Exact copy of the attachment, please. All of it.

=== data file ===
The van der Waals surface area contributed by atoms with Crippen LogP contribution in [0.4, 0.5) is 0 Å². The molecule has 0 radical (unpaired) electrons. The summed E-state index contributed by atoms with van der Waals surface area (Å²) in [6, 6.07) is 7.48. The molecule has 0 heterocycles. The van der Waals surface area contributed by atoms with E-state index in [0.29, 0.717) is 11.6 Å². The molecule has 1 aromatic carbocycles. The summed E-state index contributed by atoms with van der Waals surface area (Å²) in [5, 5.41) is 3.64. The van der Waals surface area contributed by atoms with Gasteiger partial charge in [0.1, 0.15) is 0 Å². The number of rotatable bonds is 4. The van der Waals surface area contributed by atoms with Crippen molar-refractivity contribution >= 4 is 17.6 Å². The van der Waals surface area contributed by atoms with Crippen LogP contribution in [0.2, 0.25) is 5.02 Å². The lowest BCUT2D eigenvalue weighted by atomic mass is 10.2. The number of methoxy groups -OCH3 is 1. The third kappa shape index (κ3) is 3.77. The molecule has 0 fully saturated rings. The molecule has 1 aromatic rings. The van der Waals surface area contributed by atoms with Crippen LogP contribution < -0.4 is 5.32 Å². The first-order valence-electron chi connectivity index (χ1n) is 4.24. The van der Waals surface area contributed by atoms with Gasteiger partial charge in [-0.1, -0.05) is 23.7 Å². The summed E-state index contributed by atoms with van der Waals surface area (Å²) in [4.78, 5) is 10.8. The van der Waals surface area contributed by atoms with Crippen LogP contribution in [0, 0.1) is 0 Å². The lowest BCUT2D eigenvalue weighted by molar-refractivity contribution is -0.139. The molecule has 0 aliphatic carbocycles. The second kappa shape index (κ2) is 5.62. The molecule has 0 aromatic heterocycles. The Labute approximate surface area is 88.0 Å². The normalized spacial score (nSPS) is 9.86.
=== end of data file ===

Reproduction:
The van der Waals surface area contributed by atoms with Crippen LogP contribution in [0.4, 0.5) is 0 Å². The molecule has 0 radical (unpaired) electrons. The summed E-state index contributed by atoms with van der Waals surface area (Å²) in [6, 6.07) is 7.48. The molecule has 0 heterocycles. The van der Waals surface area contributed by atoms with E-state index in [0.29, 0.717) is 11.6 Å². The molecule has 1 aromatic carbocycles. The summed E-state index contributed by atoms with van der Waals surface area (Å²) in [5, 5.41) is 3.64. The van der Waals surface area contributed by atoms with Gasteiger partial charge in [0.1, 0.15) is 0 Å². The number of rotatable bonds is 4. The van der Waals surface area contributed by atoms with Crippen molar-refractivity contribution >= 4 is 17.6 Å². The van der Waals surface area contributed by atoms with Crippen LogP contribution in [0.2, 0.25) is 5.02 Å². The lowest BCUT2D eigenvalue weighted by atomic mass is 10.2. The number of methoxy groups -OCH3 is 1. The third kappa shape index (κ3) is 3.77. The molecule has 0 fully saturated rings. The molecule has 1 aromatic rings. The van der Waals surface area contributed by atoms with Crippen LogP contribution < -0.4 is 5.32 Å². The first-order valence-electron chi connectivity index (χ1n) is 4.24. The van der Waals surface area contributed by atoms with Gasteiger partial charge in [-0.1, -0.05) is 23.7 Å². The summed E-state index contributed by atoms with van der Waals surface area (Å²) in [4.78, 5) is 10.8. The van der Waals surface area contributed by atoms with Crippen LogP contribution in [0, 0.1) is 0 Å². The lowest BCUT2D eigenvalue weighted by molar-refractivity contribution is -0.139. The molecule has 0 aliphatic carbocycles. The second kappa shape index (κ2) is 5.62. The molecule has 0 aromatic heterocycles. The Labute approximate surface area is 88.0 Å². The normalized spacial score (nSPS) is 9.86.